He's right, of course, no matter the pundits (here in Milwaukee) who get their talking points from the usual suspects.
...Ask any rational person: “When a government is so addicted to reckless spending that it has run up a crushing $14.3 trillion debt that it has no plan to pay back — when it is borrowing $180 million per hour because it has taken on more obligations than it could ever hope to satisfy — would it be better to extend that government’s credit line another $2.5 trillion so it can continue heedlessly along, or to take every available opportunity to force it to alter course dramatically?” There is only one right answer to that question.
Yet, try to fashion a policy position around that right answer, and what do you find? None less than the Dr. Sowell, as fine a mind as there is, warning that we can’t do the right thing because we’ll be wrongly blamed for the consequences. None less than the eminent Charles Krauthammer spouting the lamest of GOP talking points: Because Republicans only control one-half of one-third of the government, it is constitutionally problematic for House conservatives to continue demanding deeper spending cuts, to refuse to allow the nation to be driven trillions deeper in debt, and to treat an existential threat to our country as an existential threat to our country.
...The only sure thing here is that there will be consequences. With due respect to Dr. Sowell and the Republican establishment that breathlessly cites him, there is no chance of sparing the country. The major economic disruption is already happening, and it stands to get far worse. Millions are unemployed, millions more are on public assistance, at unsustainable levels. The government has sharply devalued the dollar, and is gearing up for a third round of “quantitative easing” (more money created out of thin air). Like private-fund managers, our sovereign creditors, including China, Japan, and Great Britain, are showing increasingly less interest in buying our debt, so Treasury “borrows” (prints) mostly from the Fed — whose swelling $2.7 trillion balance sheet is reportedly leveraged 55-to-1. That’s twice what Bear Stearns and Lehman Brothers were leveraged when they failed. To entice real lenders, interest rates will have to be raised. That will add hundreds of billions to our debt service, wiping out the paltry “savings” the Boehner plan purports to achieve.(Bill Buckley proudly 'stood athwart History yelling "STOP!"'.)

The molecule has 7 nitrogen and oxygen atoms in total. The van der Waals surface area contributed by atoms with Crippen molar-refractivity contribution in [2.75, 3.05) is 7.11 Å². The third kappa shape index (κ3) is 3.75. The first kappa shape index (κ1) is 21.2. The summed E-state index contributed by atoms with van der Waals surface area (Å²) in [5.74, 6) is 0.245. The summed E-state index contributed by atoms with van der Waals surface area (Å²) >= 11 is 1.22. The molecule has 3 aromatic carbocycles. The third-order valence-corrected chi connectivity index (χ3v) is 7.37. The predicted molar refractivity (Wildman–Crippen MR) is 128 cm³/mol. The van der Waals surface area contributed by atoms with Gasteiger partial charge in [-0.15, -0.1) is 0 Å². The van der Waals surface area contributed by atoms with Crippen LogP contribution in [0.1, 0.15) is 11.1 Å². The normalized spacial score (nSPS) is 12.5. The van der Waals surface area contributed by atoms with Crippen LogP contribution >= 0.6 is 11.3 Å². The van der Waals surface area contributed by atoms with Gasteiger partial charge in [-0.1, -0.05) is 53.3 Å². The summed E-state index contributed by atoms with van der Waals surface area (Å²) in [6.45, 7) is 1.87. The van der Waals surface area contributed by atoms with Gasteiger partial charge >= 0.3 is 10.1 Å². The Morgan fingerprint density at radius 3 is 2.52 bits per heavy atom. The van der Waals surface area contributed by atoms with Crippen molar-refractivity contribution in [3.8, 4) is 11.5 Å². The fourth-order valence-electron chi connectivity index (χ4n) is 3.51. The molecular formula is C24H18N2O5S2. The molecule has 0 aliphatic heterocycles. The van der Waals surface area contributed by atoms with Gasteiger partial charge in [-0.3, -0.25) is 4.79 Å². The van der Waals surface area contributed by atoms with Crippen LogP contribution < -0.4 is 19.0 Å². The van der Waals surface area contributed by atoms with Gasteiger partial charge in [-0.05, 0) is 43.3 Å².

We return to the Party-In-Government (PIG) meme:
...But today’s Republican establishment shoulders plenty of the blame. In the first six years of the George W. Bush administration — when Republicans controlled both houses of Congress, with Speaker Boehner then among the GOP’s House leaders — the debt ceiling went from $5.95 trillion to $8.97 trillion. It had taken a decade (from 1987 to 1997) to increase the ceiling by the $3 trillion it took to get to $5.95 trillion. Republicans took only six years to do it again. Under President Bush, who has reportedly whipped GOP lawmakers to vote for the Boehner plan, the national debt rose by almost $5 trillion, to $10.6 trillion — i.e., it nearly doubled.
Paul Ryan--who actually DOES know better--was part of that cabal. By no co-incidence, he still is part of that cabal today, along with Sensenbrenner, Ribble, Duffy, and Whats-his-name from Wherever. Paul likes that "one-half-of-one-third-of-Gummint" line a lot, you know.
Bush’s profligacy pales by Obama standards. The current president is spending the nation into oblivion. He has taken less than three years to run up almost $4 trillion in debt.
To the fundamentals:While every issue has political overtones and consequences, that does not make every issue political in its essence. The debt-ceiling controversy is not, as Republican leadership and its cheerleaders maintain, about politics. It is not a matter of, “If we don’t handle this correctly, if we push this too far, if Americans think we’re too extreme, President Obama will be reelected.” The debt ceiling is about the debt, not about how politicians can optimally position themselves to evade accountability for the inevitable consequences of the debt.
As to Ryan's bleating over "half of.......":
The people, quite emphatically, want out-of-control spending dealt with. Their representatives have the power to effectuate that desire. The president can try to insist on borrowing and spending more, but the House gets to say no — and, on this matter, it is the president who should yield. That is not a constitutional problem; it is the Constitution in action.
But hey! There's an election coming up, you know.....but the real question is this: will that election really matter?